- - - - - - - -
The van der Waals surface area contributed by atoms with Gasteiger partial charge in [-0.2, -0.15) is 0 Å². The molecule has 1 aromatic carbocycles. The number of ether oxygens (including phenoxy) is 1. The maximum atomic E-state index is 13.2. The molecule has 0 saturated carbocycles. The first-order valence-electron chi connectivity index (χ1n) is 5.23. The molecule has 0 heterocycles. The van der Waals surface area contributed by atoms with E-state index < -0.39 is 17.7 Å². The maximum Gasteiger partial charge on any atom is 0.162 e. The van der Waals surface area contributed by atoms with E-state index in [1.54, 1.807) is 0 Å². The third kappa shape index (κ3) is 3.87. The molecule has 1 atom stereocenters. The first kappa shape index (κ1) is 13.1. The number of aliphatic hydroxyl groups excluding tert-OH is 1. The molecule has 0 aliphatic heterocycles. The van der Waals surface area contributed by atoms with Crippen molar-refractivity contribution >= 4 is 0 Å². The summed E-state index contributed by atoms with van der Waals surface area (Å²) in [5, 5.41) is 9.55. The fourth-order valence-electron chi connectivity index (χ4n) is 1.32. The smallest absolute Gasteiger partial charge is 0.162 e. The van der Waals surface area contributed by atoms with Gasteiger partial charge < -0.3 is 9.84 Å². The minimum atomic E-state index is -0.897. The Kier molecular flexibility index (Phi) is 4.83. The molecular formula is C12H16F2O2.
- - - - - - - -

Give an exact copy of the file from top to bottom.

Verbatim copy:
The van der Waals surface area contributed by atoms with Gasteiger partial charge in [-0.2, -0.15) is 0 Å². The molecule has 1 aromatic carbocycles. The number of ether oxygens (including phenoxy) is 1. The maximum atomic E-state index is 13.2. The molecule has 0 saturated carbocycles. The first-order valence-electron chi connectivity index (χ1n) is 5.23. The molecule has 0 heterocycles. The van der Waals surface area contributed by atoms with E-state index < -0.39 is 17.7 Å². The maximum Gasteiger partial charge on any atom is 0.162 e. The van der Waals surface area contributed by atoms with E-state index in [1.54, 1.807) is 0 Å². The third kappa shape index (κ3) is 3.87. The molecule has 1 atom stereocenters. The first kappa shape index (κ1) is 13.1. The number of aliphatic hydroxyl groups excluding tert-OH is 1. The molecule has 0 aliphatic heterocycles. The van der Waals surface area contributed by atoms with Crippen molar-refractivity contribution >= 4 is 0 Å². The summed E-state index contributed by atoms with van der Waals surface area (Å²) in [5, 5.41) is 9.55. The fourth-order valence-electron chi connectivity index (χ4n) is 1.32. The smallest absolute Gasteiger partial charge is 0.162 e. The van der Waals surface area contributed by atoms with Gasteiger partial charge < -0.3 is 9.84 Å². The minimum atomic E-state index is -0.897. The Kier molecular flexibility index (Phi) is 4.83. The molecular formula is C12H16F2O2.